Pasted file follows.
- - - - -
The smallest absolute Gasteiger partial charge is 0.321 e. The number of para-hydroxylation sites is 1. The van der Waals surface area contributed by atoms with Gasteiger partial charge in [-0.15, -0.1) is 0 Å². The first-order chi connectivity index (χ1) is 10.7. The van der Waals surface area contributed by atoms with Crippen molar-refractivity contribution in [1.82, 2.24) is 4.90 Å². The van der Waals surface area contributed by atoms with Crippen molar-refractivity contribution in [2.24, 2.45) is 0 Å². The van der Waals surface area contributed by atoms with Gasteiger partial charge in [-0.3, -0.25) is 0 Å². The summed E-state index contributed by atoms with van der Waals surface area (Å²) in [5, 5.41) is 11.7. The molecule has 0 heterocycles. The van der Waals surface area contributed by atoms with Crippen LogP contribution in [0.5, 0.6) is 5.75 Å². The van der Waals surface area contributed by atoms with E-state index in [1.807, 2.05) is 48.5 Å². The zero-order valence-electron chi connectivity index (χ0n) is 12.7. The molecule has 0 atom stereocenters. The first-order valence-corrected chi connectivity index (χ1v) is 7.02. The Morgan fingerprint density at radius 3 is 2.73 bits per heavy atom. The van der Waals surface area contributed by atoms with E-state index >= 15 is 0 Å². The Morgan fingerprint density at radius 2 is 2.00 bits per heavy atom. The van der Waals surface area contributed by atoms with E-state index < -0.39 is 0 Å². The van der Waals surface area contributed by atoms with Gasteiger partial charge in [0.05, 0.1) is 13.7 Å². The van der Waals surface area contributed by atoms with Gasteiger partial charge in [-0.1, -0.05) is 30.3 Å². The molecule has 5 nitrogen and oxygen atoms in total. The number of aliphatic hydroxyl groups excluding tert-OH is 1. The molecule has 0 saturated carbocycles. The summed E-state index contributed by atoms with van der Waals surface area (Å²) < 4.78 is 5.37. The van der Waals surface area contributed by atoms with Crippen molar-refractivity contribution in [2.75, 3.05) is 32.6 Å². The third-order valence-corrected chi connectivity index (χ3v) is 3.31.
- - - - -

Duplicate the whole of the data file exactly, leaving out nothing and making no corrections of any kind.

The smallest absolute Gasteiger partial charge is 0.321 e. The number of para-hydroxylation sites is 1. The van der Waals surface area contributed by atoms with Gasteiger partial charge in [-0.15, -0.1) is 0 Å². The first-order chi connectivity index (χ1) is 10.7. The van der Waals surface area contributed by atoms with Crippen molar-refractivity contribution in [1.82, 2.24) is 4.90 Å². The van der Waals surface area contributed by atoms with Crippen molar-refractivity contribution in [2.24, 2.45) is 0 Å². The van der Waals surface area contributed by atoms with Gasteiger partial charge in [-0.3, -0.25) is 0 Å². The summed E-state index contributed by atoms with van der Waals surface area (Å²) in [5, 5.41) is 11.7. The molecule has 0 heterocycles. The van der Waals surface area contributed by atoms with Crippen LogP contribution in [0.5, 0.6) is 5.75 Å². The van der Waals surface area contributed by atoms with E-state index in [1.807, 2.05) is 48.5 Å². The zero-order valence-electron chi connectivity index (χ0n) is 12.7. The molecule has 0 atom stereocenters. The first-order valence-corrected chi connectivity index (χ1v) is 7.02. The Morgan fingerprint density at radius 3 is 2.73 bits per heavy atom. The van der Waals surface area contributed by atoms with E-state index >= 15 is 0 Å². The Morgan fingerprint density at radius 2 is 2.00 bits per heavy atom. The van der Waals surface area contributed by atoms with E-state index < -0.39 is 0 Å². The van der Waals surface area contributed by atoms with Gasteiger partial charge in [0.05, 0.1) is 13.7 Å². The van der Waals surface area contributed by atoms with Gasteiger partial charge in [-0.1, -0.05) is 30.3 Å². The molecule has 5 nitrogen and oxygen atoms in total. The number of aliphatic hydroxyl groups excluding tert-OH is 1. The molecule has 0 saturated carbocycles. The summed E-state index contributed by atoms with van der Waals surface area (Å²) < 4.78 is 5.37. The van der Waals surface area contributed by atoms with Crippen molar-refractivity contribution in [2.75, 3.05) is 32.6 Å². The third-order valence-corrected chi connectivity index (χ3v) is 3.31.